[Tagging] Road hierarchy

Philip Barnes phil at trigpoint.me.uk
Tue Aug 6 14:15:19 UTC 2019

On Tuesday, 6 August 2019, Paul Allen wrote:
> On Tue, 6 Aug 2019 at 13:31, Martin Koppenhoefer <dieterdreist at gmail.com>
> wrote:
> I may have been misguided here, but to me any narrower pathway in a
> > settlement would be suitable for the alley tag. Like those in the pictures
> > here: https://en.m.wikipedia.org/wiki/Alley
> >
> I agree.  But they may not have names.  The one in my town are all dead
> ends.  So not used
> by pedestrians as short cuts from A to B, therefore no need to name them.
> They might be
> used by the residents, or those visiting the residents, and (of course) the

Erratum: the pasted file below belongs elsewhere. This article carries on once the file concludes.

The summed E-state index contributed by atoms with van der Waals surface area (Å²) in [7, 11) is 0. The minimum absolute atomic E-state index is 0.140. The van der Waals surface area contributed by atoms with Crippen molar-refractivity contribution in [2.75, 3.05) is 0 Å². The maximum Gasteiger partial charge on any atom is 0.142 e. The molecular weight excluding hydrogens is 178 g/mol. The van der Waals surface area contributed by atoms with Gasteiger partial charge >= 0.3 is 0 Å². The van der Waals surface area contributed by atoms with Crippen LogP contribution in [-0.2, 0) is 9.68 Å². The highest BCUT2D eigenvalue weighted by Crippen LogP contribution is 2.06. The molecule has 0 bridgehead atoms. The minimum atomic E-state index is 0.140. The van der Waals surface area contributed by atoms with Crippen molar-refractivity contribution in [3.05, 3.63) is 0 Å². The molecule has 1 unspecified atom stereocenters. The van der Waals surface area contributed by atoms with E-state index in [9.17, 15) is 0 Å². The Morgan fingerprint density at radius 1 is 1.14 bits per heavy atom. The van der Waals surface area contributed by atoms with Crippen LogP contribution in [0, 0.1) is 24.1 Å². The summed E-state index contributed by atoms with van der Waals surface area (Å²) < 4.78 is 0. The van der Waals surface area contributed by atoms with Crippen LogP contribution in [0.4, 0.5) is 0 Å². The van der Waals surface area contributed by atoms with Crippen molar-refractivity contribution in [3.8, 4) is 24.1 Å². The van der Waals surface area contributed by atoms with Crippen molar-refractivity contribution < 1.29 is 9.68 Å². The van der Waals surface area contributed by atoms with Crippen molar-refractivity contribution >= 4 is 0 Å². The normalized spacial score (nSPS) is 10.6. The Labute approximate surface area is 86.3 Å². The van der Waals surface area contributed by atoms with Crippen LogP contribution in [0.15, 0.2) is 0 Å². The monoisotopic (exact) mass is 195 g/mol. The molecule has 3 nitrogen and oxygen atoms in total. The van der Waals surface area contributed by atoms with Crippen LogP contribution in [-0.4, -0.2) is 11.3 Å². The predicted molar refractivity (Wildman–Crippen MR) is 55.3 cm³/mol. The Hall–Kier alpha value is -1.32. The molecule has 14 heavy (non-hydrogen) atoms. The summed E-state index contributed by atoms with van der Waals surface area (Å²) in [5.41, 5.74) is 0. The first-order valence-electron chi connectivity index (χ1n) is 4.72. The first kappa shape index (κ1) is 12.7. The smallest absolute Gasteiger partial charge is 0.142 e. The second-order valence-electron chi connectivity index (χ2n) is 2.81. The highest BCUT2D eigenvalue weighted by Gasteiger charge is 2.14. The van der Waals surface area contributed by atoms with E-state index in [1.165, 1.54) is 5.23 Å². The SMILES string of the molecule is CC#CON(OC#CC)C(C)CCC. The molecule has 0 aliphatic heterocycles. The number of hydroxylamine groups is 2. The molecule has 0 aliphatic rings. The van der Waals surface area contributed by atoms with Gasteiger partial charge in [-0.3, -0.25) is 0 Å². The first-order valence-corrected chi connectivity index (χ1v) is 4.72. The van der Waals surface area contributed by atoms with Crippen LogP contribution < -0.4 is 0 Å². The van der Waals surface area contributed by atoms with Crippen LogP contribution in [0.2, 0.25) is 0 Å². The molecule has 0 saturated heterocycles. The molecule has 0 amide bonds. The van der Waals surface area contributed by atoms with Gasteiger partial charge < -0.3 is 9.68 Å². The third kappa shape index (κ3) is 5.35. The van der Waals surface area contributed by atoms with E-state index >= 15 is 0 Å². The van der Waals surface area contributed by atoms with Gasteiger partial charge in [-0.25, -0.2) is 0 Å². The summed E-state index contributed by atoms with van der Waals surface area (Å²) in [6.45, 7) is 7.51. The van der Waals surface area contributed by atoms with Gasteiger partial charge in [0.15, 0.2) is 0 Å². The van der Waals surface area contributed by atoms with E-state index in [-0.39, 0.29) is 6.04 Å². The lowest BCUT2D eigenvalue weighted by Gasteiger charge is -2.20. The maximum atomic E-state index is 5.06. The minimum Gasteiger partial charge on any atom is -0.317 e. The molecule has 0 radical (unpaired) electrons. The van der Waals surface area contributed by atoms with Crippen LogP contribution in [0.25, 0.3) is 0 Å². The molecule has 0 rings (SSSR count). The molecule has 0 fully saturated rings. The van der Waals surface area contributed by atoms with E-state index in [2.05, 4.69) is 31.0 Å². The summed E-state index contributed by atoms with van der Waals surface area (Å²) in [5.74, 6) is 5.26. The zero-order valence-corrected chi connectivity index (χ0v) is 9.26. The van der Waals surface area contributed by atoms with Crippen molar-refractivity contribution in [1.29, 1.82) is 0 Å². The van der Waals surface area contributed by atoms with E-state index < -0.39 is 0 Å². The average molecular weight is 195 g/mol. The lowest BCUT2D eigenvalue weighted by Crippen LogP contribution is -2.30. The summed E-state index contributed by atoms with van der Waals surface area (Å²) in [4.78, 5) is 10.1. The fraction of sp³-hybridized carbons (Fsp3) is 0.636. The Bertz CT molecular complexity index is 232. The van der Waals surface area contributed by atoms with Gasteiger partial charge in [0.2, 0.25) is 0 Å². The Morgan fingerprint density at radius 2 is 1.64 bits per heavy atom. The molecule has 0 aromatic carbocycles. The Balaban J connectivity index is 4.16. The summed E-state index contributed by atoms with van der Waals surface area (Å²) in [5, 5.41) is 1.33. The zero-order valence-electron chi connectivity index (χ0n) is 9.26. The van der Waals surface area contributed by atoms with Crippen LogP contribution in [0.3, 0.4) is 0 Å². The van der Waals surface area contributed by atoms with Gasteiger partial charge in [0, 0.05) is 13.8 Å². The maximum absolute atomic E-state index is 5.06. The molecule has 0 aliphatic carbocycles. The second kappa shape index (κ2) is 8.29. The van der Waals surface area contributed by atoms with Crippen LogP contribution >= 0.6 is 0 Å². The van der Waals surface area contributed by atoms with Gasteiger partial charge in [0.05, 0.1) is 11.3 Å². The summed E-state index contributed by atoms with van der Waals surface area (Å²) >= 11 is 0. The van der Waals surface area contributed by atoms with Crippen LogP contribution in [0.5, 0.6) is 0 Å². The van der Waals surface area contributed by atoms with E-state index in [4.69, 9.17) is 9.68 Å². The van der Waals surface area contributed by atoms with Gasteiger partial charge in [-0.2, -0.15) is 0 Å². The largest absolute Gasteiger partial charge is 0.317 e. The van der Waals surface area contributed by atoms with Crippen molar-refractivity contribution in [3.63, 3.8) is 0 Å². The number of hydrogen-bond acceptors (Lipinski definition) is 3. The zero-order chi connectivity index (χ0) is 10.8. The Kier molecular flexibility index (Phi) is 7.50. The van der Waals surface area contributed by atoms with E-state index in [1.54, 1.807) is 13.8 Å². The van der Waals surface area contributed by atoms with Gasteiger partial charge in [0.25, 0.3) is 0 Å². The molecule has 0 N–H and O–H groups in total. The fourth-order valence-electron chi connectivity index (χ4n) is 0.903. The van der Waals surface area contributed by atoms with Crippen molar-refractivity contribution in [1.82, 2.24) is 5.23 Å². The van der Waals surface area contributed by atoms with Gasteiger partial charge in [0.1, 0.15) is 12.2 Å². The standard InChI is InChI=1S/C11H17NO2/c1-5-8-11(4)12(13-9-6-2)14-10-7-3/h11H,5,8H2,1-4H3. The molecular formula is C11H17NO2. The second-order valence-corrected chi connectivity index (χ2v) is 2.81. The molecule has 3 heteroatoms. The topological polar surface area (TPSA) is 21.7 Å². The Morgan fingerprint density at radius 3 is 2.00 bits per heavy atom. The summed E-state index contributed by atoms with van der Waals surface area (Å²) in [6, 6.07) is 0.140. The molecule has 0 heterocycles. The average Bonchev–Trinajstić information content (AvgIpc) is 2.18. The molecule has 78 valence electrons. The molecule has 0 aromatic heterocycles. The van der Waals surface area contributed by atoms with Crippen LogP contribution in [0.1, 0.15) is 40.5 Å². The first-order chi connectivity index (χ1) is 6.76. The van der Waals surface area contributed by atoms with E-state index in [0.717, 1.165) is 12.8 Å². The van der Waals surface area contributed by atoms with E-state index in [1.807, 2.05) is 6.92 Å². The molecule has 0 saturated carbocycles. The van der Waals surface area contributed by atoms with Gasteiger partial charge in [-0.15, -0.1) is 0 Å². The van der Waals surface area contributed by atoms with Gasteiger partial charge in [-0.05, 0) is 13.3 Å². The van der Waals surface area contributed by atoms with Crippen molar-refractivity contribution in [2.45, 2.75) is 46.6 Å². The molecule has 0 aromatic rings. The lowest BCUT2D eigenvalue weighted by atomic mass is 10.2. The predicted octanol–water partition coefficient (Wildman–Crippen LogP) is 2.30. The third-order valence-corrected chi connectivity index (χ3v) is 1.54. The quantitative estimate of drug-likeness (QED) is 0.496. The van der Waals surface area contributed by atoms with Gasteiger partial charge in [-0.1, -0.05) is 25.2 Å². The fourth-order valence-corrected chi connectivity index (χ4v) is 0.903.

> night soil man
> and possibly other tradespeople, but not thoroughfares.
> These are very typical for historic centres (often much older than late
> > 19th century).
> >
> Again, I suspect their original purpose was for the night soil man and
> tradespeople (even
> 60 years ago it was expected that tradespeople, charity collectors, etc.
> would use the back
> door of a house even if there were no back alley).  And I also suspect that
> the ones with
> names were short cuts of one sort or another.  Because "Night Soil Alley"
> is not a name
> anyone would want to have associated with their property, but a short cut
> would get a
> name, sooner or later.
They have these where I used to visit my grandmother in South Wales, called Gullies locally (excuse spelling, have never seen it written)

As you say, people use them to access garages and back in the 70s and 80s a tipper lorry would come around every few weeks and  tip a pile of coal outside the gates of miners and retired miners.

That made the garages inaccessible for a few hours until the coal was moved.

Phil (trigpoint)

Sent from my Sailfish device

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